Monday December 9, 2019

Passive Smoking Associated with High Blood Pressure

It included 131,739 never-smokers, one-third men, and an average age of 35 years

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Passive Smoking Dangers
Passive smoking in childhood has increased the risk of arthritis in adult smokers. Pixabay

Living with a smoker after age 20 is associated with a 15 per cent greater risk of developing high blood pressure, warn researchers, adding that avoiding smoky environments can reduce the risk of hypertension.

Passive smoking at home or work was linked with a 13 per cent increased risk of hypertension.

Exposure to passive smoking for 10 years or more was related to a 17 per cent increased risk of hypertension and men and women were equally affected, said the researchers at “EuroHeartCare 2019”, a scientific congress of the European Society of Cardiology, in Milan, Italy on Friday.

“Avoid exposure to secondhand smoke regardless of whether the smoker is still in the room,” said study author Professor Byung Jin Kim from Sungkyunkwan University, Seoul, Korea.

“Our study in non-smokers shows that the risk of high blood pressure (hypertension) is higher with longer duration of passive smoking — but even the lowest amounts are dangerous,” Kim added.

Representational image. Pixabay

This is the first large study to assess the association between secondhand smoke and hypertension in never-smokers verified by urinary levels of cotinine, the principal metabolite of nicotine.

It included 131,739 never-smokers, one-third men, and an average age of 35 years.

Participants with hypertension were significantly more likely to be exposed to secondhand smoke at home or work (27.9 per cent) than those with normal blood pressure (22.6 per cent).

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Hypertension was significantly more common in people exposed to passive smoke at home or work (7.2 per cent) compared to no exposure (5.5 per cent).

“The results suggest that it is necessary to keep completely away from secondhand smoke, not just reduce exposure, to protect against hypertension,” said Professor Kim. (IANS)

Next Story

High Fibre Diet Can Cut The Risk of Diabetes, Hypertension: Study

The researchers found a high fibre diet is inversely related to cardiovascular risk factors and plays a protective role against cardiovascular disease

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Fibre Diet
According to guidelines from the National Institute of Nutrition and the Indian Council of Medical Research, the recommended dietary allowance (RDA) for Fibre Diet is 40gm/2000kcal. Pixabay

Indian researchers have found that patients with hypertension and Type 2 diabetes who consumed a high Fibre diet witnessed an improvement in their blood pressure, cholesterol and fasting glucose.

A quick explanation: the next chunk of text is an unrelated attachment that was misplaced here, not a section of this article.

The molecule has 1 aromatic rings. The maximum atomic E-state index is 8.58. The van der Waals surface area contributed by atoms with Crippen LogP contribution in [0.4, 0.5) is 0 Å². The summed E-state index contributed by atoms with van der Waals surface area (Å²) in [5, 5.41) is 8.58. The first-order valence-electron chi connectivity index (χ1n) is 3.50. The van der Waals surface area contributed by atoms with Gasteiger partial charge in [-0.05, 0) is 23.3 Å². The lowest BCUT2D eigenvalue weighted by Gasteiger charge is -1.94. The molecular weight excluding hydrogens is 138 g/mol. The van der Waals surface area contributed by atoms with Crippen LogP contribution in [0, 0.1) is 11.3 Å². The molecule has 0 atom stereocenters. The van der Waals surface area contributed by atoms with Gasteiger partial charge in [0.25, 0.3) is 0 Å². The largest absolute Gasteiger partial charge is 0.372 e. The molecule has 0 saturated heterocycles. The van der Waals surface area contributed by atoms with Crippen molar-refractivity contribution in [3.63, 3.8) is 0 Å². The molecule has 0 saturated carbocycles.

For the study, the research team from Care Well Heart and Super Specialty Hospital in Amritsar, investigated the relationship between a high fibre diet and its impact on cardiovascular disease risk factors.

“Comprehensive evaluation of etiological effects of dietary factors on cardiometabolic outcomes, their quantitative effects and corresponding optimal intakes are well-established,” said the study’s lead author Rohit Kapoor.

According to guidelines from the National Institute of Nutrition and the Indian Council of Medical Research, the recommended dietary allowance (RDA) for dietary fibre is 40gm/2000kcal.

Patients in this study had Type 2 diabetes and a calorie intake of 1,200-1,500kcal, causing their RDA for fibre to be 24-30gm.

The fibre intake of these patients was increased up to 20 to 25 per cent from the recommended allowances for them to be consuming a high fibre diet.

The study tracked 200 participants’ fibre intake for six months and included check-ups at the start of the study, three months and six months.

Participants were provided with diet prescriptions, which included detailed lists of different food groups with portion sizes in regional languages.

Fibre Diet
Indian researchers have found that patients with hypertension and Type 2 diabetes who consumed a high Fibre Diet witnessed an improvement in their blood pressure, cholesterol and fasting glucose. Pixabay

The researchers tracked participants’ fibre intake several ways, including having patients send photos of their meals on WhatsApp, which not only helped in knowing their fibre intake but also helped approximate portion sizes, and telephone calls three times a week during which detailed dietary recall was taken.

Participants on a high fibre diet experienced significant improvement in several cardiovascular risk factors, including a nine per cent reduction in serum cholesterol, 23 per cent reduction in triglycerides, 15 per cent reduction of systolic blood pressure and a 28 per cent reduction of fasting glucose.

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The researchers found a high fibre diet is inversely related to cardiovascular risk factors and plays a protective role against cardiovascular disease. (IANS)